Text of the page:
"READY, AMIS, FIRE"
A.A. Gill reviews Amis's TV talk with Saul Bellow
The Times (London) 2 August, 1998
Posted by Vivian Droptrou email@example.com
Monday, January 03, 2000 06:29 PM
Martin Amis interviewed Saul Bellow in the States for Bookmark (Saturday, BBC2). Poor Martin takes such a lot of stick in the British press. I thought as a gesture of goodwill we'd award him today's 'Gary', just to show we think he's quite as good as Will Self, who got Gary-garlanded a couple of weeks back. I did promise myself I wasn't going to join the posse and have a go at him, but you know, that smug, petulant little face turns up on the screen and you just feel the palms of your hands prickle. I'm sure he's very nice, a decent father, loyal friend, bon viveur and all-round good fellow. But on screen, my God, he's the most irritating little tyke.
Notting Hill's Jeffrey Archer donned a simply frightful raincoat and went and did that deeply infuriating arts documentary thing of picking up his bags, locking the door and getting into the cab to drive to the airport. Look, I know how you get to America. I already understand intercontinental travel, I don't need to be shown it like illustrations in a children's book. See Martin, see Martin in the taxi, see the aeroplane, see Martin in the hotel. And have you noticed how uncannily like a new Labour version of the Tories' Archer he actually is? They are both perky bantams, with skin like rhino hide and the same game, slightly hurt air of why-me? And both their names begin with 'A'. Sending Amis to interview Bellow is a marginally better idea than sending Archer to interview Grisham, although not as good as sending them both to Oshkosh, Nebraska, to interview each other.
The first problem with Amis interviewing Bellow was that he can't interview. He somehow failed to understand that an interview generally, as a rule of thumb, involves asking questions, as opposed to floating statements. Now, I understand that asking questions feels embarrassingly like exhibiting ignorance, while making statements shows us what a smart Mart you are. But then Q&A is the way things are done, I'm afraid.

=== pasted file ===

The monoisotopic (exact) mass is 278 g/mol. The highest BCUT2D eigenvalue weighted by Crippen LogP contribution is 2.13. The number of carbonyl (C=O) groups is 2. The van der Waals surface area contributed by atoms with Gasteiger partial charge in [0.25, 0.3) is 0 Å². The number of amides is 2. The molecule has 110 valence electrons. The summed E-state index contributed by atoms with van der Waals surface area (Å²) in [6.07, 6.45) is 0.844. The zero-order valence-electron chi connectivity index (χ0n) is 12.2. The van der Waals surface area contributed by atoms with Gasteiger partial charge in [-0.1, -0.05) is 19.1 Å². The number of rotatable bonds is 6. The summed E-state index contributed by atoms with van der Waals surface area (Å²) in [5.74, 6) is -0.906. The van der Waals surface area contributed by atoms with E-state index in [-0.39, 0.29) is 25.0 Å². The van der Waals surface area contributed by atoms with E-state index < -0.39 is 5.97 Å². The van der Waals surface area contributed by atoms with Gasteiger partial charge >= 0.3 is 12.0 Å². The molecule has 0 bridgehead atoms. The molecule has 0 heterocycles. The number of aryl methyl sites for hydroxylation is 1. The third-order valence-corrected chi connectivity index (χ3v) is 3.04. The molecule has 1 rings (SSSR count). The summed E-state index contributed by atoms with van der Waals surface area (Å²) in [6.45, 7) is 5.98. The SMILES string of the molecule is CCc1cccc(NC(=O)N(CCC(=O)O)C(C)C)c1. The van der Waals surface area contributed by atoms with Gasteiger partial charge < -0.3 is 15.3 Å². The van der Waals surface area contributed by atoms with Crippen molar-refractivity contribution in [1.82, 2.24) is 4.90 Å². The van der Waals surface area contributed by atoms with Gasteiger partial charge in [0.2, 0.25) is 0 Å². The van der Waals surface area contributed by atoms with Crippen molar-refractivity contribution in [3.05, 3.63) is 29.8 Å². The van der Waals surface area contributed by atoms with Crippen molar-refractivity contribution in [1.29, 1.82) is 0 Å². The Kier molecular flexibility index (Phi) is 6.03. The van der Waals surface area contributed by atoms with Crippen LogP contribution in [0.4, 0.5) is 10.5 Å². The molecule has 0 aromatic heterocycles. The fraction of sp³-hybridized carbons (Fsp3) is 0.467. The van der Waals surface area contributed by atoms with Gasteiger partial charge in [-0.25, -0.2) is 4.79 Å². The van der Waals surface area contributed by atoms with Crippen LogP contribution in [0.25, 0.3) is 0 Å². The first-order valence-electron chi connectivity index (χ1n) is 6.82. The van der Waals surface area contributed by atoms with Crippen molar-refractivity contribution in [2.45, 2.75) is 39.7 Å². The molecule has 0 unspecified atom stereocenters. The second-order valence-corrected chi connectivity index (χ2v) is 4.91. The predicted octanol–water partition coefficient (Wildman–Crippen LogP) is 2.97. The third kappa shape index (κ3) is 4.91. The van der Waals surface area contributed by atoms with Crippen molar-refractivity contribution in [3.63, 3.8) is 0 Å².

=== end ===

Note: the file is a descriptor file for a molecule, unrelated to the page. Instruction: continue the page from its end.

The other problem was the hero worship. For a boy to have heroes is, of course, commendable and, in your forties, rather touching. To confront him with the object of his adoration and then film the genuflection is on a scale of embarrassment right up there with Noel Edmonds's gloop tank. Bellow and Amis grinned and nodded and sent each other "love you to death" vibes, while floating non-sequitur statements like little pink Cupids.
The rest of the programme was made up of dramatised excerpts of Bellow's books, which made you think he might be worth a bit of a holiday read. And a lot of very pointless shots of Mart walking, see Mart walk, Mart getting into a lift, see Mart in the lift, and Mart rolling his own...no, don't look at that. I'm afraid this was the moment when I realised it was going to be impossible not to have a pop at Mart. Is there anything more screechingly annoying than watching a $1m-advanced author of diminutive stature roll his own snouts? I think not.
Is there conceivably anything more ripely yearning for a sock full of billiard balls in the kisser than a cool new Labour man of letters coming on like a Borstal laddy for the cameras, apropos of nothing, except to show a little moment of faux-proletarian wide-boy street-smart dexterity. Know what I mean? Sorted.
All too soon, it was over. See Mart come home, see Mart open the door, see Mart drop his suitcase. Note to continuity: love, the bag was quite plainly empty. But then, as a metaphor for this programme, perhaps it was done on purpose.
This site is featured in
BBC Education Web Guide
Site maintained by James Diedrick, author of Understanding Martin Amis, 2nd edition (2004).
All contents © 2004.
Last updated 10 December, 2004. Please read the Disclaimer